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Tag Archives: Mitra Phukan

Zubaan at the Jaipur Literature Festival

Are you going to Jaipur? Well, we are, and we hope you're coming along too. And if you do find yourself there, don't forget to look out for our Zubaan authors. They won't always be by the bar or schmoozing with fellow literati, but they'll be around, in conversation with other authors and in panel discussions. How do you recognise them? Well, here's our little guide to Zubaan @ the Jaipur Literature Festival.

Day 1

January 20, 2012

5.15-6.15pm:

'Prison Diaries'

Anjum Zamarud Habib will be in conversation with Iftikhar Gilani, Sahil Maqbool on a panel moderated by Siddharth Vardarajan.

 

Day 3

January 22, 2012

3.45-4.45pm

 'Amaar Bangla'

Zubaan author Anita Agnihotri will be in conversation with Malashri Lal along with Radha Chakravarthy and Fakrul Alam.

Supported by Ministry of External Affairs (SAARC Division)

 

Day 5

January 24, 2012

12.30-1.30pm

 'Women Writing Conflict'

Zubaan authors Anita Agnihotri and Mitra Phukan will be on a panel along with Devi Rajab, moderated by Urvashi Butalia.

 

3.45-4.45pm

'The Good Girls Come to Jaipur: Last Words from Lovely Ladies'

Annie Zaidi, author of Zubaan's The Bad Boy's Guide to the Good Indian Girl will be in conversation with Qaisra Shahraz, Manisha Kulshreshta and Samit Basu on a panel moderated by Nisha Susan.

 

A little bit about our authors:

Anita Agnihotri

Anita Agnihotri is a bureaucrat and administrator. She has worked extensively with tribal communities who provide the content for her moving and poetic writing. She has authored over 30 books that include novels, collections, and short stories, and it is this last genre that is the closest to her heart. Her collections of stories include Forest Interludes, which has been translated into Swedish, and Seventeen,  published by Zubaan.

Anjum Zamarud Habib

Anjum Zamarud Habib is the founder of Muslim Khawateen Markaz which was established in 1990 to work for the welfare of women. A year after her release from prison, she founded the Association for the Families of Kashmiri Prisoners and is currently conducting a survey on Kashmiri prisoners in jails in India and their families.

Annie Zaidi

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Annie Zaidi is the author of Known Turf: Bantering with Bandits and Other True Tales, and the co-author of The Bad Boy's Guide to the Good Indian Girl, Or The Good Indian to Living, Loving, and Having Fun.

Mitra Phukan

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Mitra Phukan is a writer, translator, columnist, ethnomusicologist and classical vocalist. Her published literary works include four children’s books, a biography, and a novel,The Collector’s Wife. Her most recent work is another novel, A Monsoon of Music. Her short stories have appeared in numerous anthologies. Her works have been translated into several languages.

 

For more details, check out the Jaipur Literature Festival Website

A Monsoon of Music, Mitra Phukan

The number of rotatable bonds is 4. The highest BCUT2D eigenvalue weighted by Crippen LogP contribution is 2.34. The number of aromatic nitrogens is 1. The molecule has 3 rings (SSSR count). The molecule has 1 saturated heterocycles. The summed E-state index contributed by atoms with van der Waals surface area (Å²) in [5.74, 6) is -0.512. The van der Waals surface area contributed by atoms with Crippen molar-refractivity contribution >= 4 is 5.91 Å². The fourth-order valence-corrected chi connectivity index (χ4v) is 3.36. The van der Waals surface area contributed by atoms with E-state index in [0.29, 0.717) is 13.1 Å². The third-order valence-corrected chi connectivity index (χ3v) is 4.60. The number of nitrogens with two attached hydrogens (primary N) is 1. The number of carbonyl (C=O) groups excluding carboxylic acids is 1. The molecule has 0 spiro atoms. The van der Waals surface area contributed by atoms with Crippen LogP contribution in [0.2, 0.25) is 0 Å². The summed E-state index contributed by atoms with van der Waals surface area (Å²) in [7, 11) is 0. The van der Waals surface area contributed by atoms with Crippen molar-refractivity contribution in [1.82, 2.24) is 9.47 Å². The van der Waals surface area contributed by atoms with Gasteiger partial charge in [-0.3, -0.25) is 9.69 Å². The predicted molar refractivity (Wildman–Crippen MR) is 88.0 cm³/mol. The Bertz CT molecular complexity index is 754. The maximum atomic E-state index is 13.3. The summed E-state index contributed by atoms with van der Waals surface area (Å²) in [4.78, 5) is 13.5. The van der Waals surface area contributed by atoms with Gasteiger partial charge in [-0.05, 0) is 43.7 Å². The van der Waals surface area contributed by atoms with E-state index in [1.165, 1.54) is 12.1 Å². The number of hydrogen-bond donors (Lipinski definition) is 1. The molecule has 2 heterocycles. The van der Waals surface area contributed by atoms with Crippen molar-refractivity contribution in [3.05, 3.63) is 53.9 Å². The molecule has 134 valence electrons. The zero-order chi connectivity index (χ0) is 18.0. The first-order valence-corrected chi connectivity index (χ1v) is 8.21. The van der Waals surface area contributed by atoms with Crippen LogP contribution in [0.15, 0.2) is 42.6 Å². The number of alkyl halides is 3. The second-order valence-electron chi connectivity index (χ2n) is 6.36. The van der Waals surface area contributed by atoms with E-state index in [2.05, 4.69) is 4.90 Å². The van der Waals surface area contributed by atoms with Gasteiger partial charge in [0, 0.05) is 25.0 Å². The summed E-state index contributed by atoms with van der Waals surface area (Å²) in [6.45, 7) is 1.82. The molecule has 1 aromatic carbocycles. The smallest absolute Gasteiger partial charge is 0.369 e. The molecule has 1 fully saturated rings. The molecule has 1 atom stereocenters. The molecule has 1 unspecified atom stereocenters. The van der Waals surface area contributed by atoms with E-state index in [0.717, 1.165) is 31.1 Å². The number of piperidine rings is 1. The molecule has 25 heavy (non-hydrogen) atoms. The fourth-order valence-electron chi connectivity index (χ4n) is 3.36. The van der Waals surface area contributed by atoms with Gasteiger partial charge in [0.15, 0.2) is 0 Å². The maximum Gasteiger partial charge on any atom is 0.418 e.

Those of you who couldn't be at our launch last evening, here's a little video, an interview done a year ago with Mitra Phukan by Assamese journalist Nabish Alam.

The launch, though, was fabulous launch.  Shubha Mudgal and Vidya Rao, both legendary vocalists, were on the panel for the release. We had about seventy people in the audience, all of whom were riveted by the stimulating conversation between the three about the book.

We have another event today at 5.30pm at Spell & Bound bookstore at SDA Market, opposite the IIT Gate. Come if you can. Zubaan author Bijoya Sawian will be in conversation with Mitra Phukan.

We'd love to see you.

--The Zubaan Team

Event: 26th August at Gulmohur Hall, India Habitat Centre, 6.30pm
Reader Review: The Collector's Wife by Mitra Phukan

She is enveloped in loneliness. The lush greenery and the overpowering stench of death are all around her. Mrs Rukmini Bezboruah belongs to the elite class in the provincial town of Parbarpuri. She is the wife of the District Collector, lives in a spacious bungalow on a hill, she is a well -educated part-time college lecturer, she has loving in-laws…yet, she has a strong sense of being incomplete…of not being…happy.

Set in the turbulence of an insurgency and protest-ridden Assam, the book gives Rukmini a ringside view of the abduction and killings by the extremists. Her husband Siddharth is seldom home and is constantly busy with the burgeoning workload at the administrative level. Rukmini’s desire to have a child is met with a barrenness of passion in bed. A chance meeting with a tyre salesman, Manoj Mohanty, their blooming friendship and an inevitable moment of physical tenderness bring colour and joy to Rukmini’s life for the first time in almost a decade. But the horrors to which she was but a mute viewer quickly seep into her life as Siddharth and Manoj both get pulled into the web of the terrorist violence.

The author Mitra Phukan has skillfully weaved into the story’s fabric both joy and sadness to tug powerfully at the readers’ heartstrings. The plot is well crafted and the language is simple and smooth flowing. The author takes us through Rukmini’s life at a measured pace which allows the reader to fully understand her state of mind and at some level even connect to her.

The book has the power to capture you in the first five pages and the sensitivity with which the tale is told makes The Collector’s Wife quite unputdownable!

Click here to purchase this book for only Rs 263.

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